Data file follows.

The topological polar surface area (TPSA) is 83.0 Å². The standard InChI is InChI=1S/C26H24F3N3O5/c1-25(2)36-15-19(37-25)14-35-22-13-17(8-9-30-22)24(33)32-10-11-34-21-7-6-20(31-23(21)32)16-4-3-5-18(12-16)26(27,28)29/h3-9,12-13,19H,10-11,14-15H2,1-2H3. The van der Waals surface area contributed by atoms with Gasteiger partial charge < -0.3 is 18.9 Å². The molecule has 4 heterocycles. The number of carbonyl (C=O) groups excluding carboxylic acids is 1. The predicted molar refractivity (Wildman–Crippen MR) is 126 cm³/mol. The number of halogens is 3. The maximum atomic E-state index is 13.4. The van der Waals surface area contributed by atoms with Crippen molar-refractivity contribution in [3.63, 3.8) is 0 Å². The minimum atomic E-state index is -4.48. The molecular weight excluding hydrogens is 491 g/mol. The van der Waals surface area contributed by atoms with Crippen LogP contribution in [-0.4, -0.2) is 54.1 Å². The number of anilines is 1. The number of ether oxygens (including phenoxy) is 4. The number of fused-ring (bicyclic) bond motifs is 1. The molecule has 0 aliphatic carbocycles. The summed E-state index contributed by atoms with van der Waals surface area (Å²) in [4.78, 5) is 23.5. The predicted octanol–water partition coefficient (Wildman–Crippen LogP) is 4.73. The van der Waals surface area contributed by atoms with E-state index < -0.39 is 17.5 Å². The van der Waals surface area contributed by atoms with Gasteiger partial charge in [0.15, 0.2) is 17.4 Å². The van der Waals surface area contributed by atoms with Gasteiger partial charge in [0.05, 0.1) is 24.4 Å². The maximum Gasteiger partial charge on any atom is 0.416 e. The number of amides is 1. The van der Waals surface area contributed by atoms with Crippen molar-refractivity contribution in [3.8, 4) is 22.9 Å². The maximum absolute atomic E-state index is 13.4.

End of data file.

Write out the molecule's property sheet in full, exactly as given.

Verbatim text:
The topological polar surface area (TPSA) is 83.0 Å². The standard InChI is InChI=1S/C26H24F3N3O5/c1-25(2)36-15-19(37-25)14-35-22-13-17(8-9-30-22)24(33)32-10-11-34-21-7-6-20(31-23(21)32)16-4-3-5-18(12-16)26(27,28)29/h3-9,12-13,19H,10-11,14-15H2,1-2H3. The van der Waals surface area contributed by atoms with Gasteiger partial charge < -0.3 is 18.9 Å². The molecule has 4 heterocycles. The number of carbonyl (C=O) groups excluding carboxylic acids is 1. The predicted molar refractivity (Wildman–Crippen MR) is 126 cm³/mol. The number of halogens is 3. The maximum atomic E-state index is 13.4. The van der Waals surface area contributed by atoms with Crippen molar-refractivity contribution in [3.63, 3.8) is 0 Å². The minimum atomic E-state index is -4.48. The molecular weight excluding hydrogens is 491 g/mol. The van der Waals surface area contributed by atoms with Crippen LogP contribution in [-0.4, -0.2) is 54.1 Å². The number of anilines is 1. The number of ether oxygens (including phenoxy) is 4. The number of fused-ring (bicyclic) bond motifs is 1. The molecule has 0 aliphatic carbocycles. The summed E-state index contributed by atoms with van der Waals surface area (Å²) in [4.78, 5) is 23.5. The predicted octanol–water partition coefficient (Wildman–Crippen LogP) is 4.73. The van der Waals surface area contributed by atoms with E-state index < -0.39 is 17.5 Å². The van der Waals surface area contributed by atoms with Gasteiger partial charge in [0.15, 0.2) is 17.4 Å². The van der Waals surface area contributed by atoms with Gasteiger partial charge in [0.05, 0.1) is 24.4 Å². The maximum Gasteiger partial charge on any atom is 0.416 e. The number of amides is 1. The van der Waals surface area contributed by atoms with Crippen molar-refractivity contribution in [3.8, 4) is 22.9 Å². The maximum absolute atomic E-state index is 13.4.